On Sunday, the magazine Qiushi published an essay analyzing the ongoing trade frictions between China and the United States. Excerpts below:
More than a year ago, the U.S. government unilaterally instigated trade frictions against China and since then it has constantly increased them. Its trade aggression has had a negative effect upon the whole world.
One key reason for the U.S. administration launching trade frictions against China is that some of its officials believe that China has obtained huge profits from the bilateral trade relationship while the U.S. has suffered.
That view reflects the "zero-sum game" mentality of certain officials in the U.S. who pursue hegemony. In fact, there is ample evidence showing that China-U.S. trade is mutually beneficial.
The volume of the trade in goods between China and the U.S. had grown from less than $2.5 billion in 1978 to $633.5 billion now, while their mutual investment had grown from almost zero to a total of $160 billion. China and the U.S. are now key investment partners to each other and their investment benefits both sides.
Further, in trade exchanges, the economy with higher efficiency benefits more. For long, U.S. enterprises and residents have been enjoying cheap and good-quality goods from developing countries including China, while Chinese people have gained money with their hard labor.
Is the "fair trade" advocated by the U.S. really fair?
Some in the U.S. claim U.S.-China trade is "unfair" because China has a trade surplus while the U.S. has a trade deficit. They claim that all they want is "fair trade" that benefits U.S. workers.
Is their "fair trade" really fair? No. In order to make the trade fair, both sides must give up the idea of hegemony and show ample courtesy to the spirit of contract in international trade.
The "fair trade" claimed by certain people in the U.S. is not based on international rules, but based on the principle of putting "America first". Their main objective is for every economy to have the same market entry standard as well as tariff rates as the U.S.. That is unfair because it ignores the right to development of developing countries.
A look back at history will show that U.S. always upholds a double standard. When their industries are not so ripe, they want state support. When their industries are developed enough, they want free trade. When their industries are out of date because developing countries are catching up, they resort to protectionism again.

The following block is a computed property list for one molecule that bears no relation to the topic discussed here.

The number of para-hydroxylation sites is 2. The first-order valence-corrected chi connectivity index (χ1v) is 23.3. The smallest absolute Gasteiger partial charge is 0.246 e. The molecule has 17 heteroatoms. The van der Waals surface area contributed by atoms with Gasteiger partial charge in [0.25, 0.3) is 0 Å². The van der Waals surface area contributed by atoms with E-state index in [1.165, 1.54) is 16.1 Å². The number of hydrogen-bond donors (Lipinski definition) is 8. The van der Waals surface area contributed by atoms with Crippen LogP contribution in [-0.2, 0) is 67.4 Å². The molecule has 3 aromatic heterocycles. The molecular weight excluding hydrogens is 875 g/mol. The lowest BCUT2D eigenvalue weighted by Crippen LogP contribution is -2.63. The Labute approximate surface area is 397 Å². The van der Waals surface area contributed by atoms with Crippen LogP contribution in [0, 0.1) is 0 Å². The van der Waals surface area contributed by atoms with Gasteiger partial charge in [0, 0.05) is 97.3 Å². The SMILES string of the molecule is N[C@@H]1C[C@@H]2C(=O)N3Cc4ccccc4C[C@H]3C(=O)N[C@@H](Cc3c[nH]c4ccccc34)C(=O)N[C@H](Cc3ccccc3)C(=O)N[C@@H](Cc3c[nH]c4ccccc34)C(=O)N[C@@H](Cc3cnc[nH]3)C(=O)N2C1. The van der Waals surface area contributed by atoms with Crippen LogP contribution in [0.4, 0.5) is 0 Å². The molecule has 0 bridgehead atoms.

For long, there has been unfair trade worldwide, which means the U.S. gets resources, labor, as well as products at very cheap prices from developing countries because it enjoys monopolies. The U.S. has benefitted much from such unfair trade, yet when other economies start to break its monopolies, it complains about "unfair trade".
In order to realize their unfair goals, certain officials in the U.S. resort to unilateralism and put their domestic laws over international laws. They also openly oppose globalization and exit from one international arrangement after another. Thus "America first" and unilateralism are dominant in a country that took the lead in founding international organizations decades ago.
By doing so, certain officials in the U.S. have even deeper thinking. They hope to keep their hegemonic power forever, so they choose unilateralism, which is more aggressive. With that doctrine, they will try to contain any economy that might possibly catch up with the U.S., so as to further consolidate the hegemonic position of the U.S. in international affairs.
That dream is illusive because modern technologies have already made it necessary for different economies to work with each other and promote the globalization of productive elements. No economy can maintain its monopoly by refusing competition, and no one can expel competitors from the global market.
Unilateralism has no future, that's a consensus reached by political scholars worldwide, including those in the U.S.. Only by working with others will the U.S. get more opportunities and more space for development.
In the era of economic globalization, trade protectionism is a poison rather than a good prescription. There is no winner in economic and trade frictions, and hurting people will also hurt themselves. While a few people in the U.S. may benefit from the trade frictions ordinary workers will not.